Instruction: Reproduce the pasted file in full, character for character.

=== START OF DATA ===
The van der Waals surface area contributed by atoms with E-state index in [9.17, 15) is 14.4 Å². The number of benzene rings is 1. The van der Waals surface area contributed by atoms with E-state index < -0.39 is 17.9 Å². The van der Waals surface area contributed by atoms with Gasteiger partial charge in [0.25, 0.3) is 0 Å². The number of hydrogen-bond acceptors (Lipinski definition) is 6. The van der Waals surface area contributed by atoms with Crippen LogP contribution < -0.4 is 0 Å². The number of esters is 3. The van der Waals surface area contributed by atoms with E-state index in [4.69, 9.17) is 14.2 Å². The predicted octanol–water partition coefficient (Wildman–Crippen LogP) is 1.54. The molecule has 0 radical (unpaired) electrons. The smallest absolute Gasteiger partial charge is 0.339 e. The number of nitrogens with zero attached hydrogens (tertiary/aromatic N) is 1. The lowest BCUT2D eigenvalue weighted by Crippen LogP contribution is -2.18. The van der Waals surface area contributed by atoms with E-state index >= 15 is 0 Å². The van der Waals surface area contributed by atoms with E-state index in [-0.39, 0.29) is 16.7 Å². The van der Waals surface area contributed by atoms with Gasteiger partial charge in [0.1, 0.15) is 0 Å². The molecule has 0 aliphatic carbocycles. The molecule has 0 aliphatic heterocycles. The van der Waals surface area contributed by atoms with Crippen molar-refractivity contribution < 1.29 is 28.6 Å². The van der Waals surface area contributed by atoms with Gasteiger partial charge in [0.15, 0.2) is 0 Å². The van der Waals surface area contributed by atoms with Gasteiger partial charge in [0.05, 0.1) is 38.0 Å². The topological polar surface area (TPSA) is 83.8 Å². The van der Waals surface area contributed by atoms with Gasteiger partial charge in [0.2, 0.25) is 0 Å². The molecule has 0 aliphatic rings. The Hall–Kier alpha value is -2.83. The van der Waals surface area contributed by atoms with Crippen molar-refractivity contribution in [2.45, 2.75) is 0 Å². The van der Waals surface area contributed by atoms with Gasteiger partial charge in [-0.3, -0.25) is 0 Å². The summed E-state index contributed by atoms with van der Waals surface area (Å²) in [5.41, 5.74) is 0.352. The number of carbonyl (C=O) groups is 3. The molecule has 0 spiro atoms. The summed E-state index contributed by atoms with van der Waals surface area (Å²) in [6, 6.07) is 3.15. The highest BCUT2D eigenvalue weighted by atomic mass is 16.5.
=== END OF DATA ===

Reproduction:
The van der Waals surface area contributed by atoms with E-state index in [9.17, 15) is 14.4 Å². The number of benzene rings is 1. The van der Waals surface area contributed by atoms with E-state index < -0.39 is 17.9 Å². The van der Waals surface area contributed by atoms with Gasteiger partial charge in [0.25, 0.3) is 0 Å². The number of hydrogen-bond acceptors (Lipinski definition) is 6. The van der Waals surface area contributed by atoms with Crippen LogP contribution < -0.4 is 0 Å². The number of esters is 3. The van der Waals surface area contributed by atoms with E-state index in [4.69, 9.17) is 14.2 Å². The predicted octanol–water partition coefficient (Wildman–Crippen LogP) is 1.54. The molecule has 0 radical (unpaired) electrons. The smallest absolute Gasteiger partial charge is 0.339 e. The number of nitrogens with zero attached hydrogens (tertiary/aromatic N) is 1. The lowest BCUT2D eigenvalue weighted by Crippen LogP contribution is -2.18. The van der Waals surface area contributed by atoms with E-state index >= 15 is 0 Å². The van der Waals surface area contributed by atoms with E-state index in [-0.39, 0.29) is 16.7 Å². The van der Waals surface area contributed by atoms with Gasteiger partial charge in [0.1, 0.15) is 0 Å². The molecule has 0 aliphatic carbocycles. The molecule has 0 aliphatic heterocycles. The van der Waals surface area contributed by atoms with Crippen molar-refractivity contribution < 1.29 is 28.6 Å². The van der Waals surface area contributed by atoms with Gasteiger partial charge in [0.15, 0.2) is 0 Å². The van der Waals surface area contributed by atoms with Gasteiger partial charge in [0.05, 0.1) is 38.0 Å². The topological polar surface area (TPSA) is 83.8 Å². The van der Waals surface area contributed by atoms with Gasteiger partial charge in [0.2, 0.25) is 0 Å². The molecule has 0 aliphatic rings. The Hall–Kier alpha value is -2.83. The van der Waals surface area contributed by atoms with Crippen molar-refractivity contribution in [2.45, 2.75) is 0 Å². The van der Waals surface area contributed by atoms with Gasteiger partial charge in [-0.3, -0.25) is 0 Å². The summed E-state index contributed by atoms with van der Waals surface area (Å²) in [5.41, 5.74) is 0.352. The number of carbonyl (C=O) groups is 3. The molecule has 0 spiro atoms. The summed E-state index contributed by atoms with van der Waals surface area (Å²) in [6, 6.07) is 3.15. The highest BCUT2D eigenvalue weighted by atomic mass is 16.5.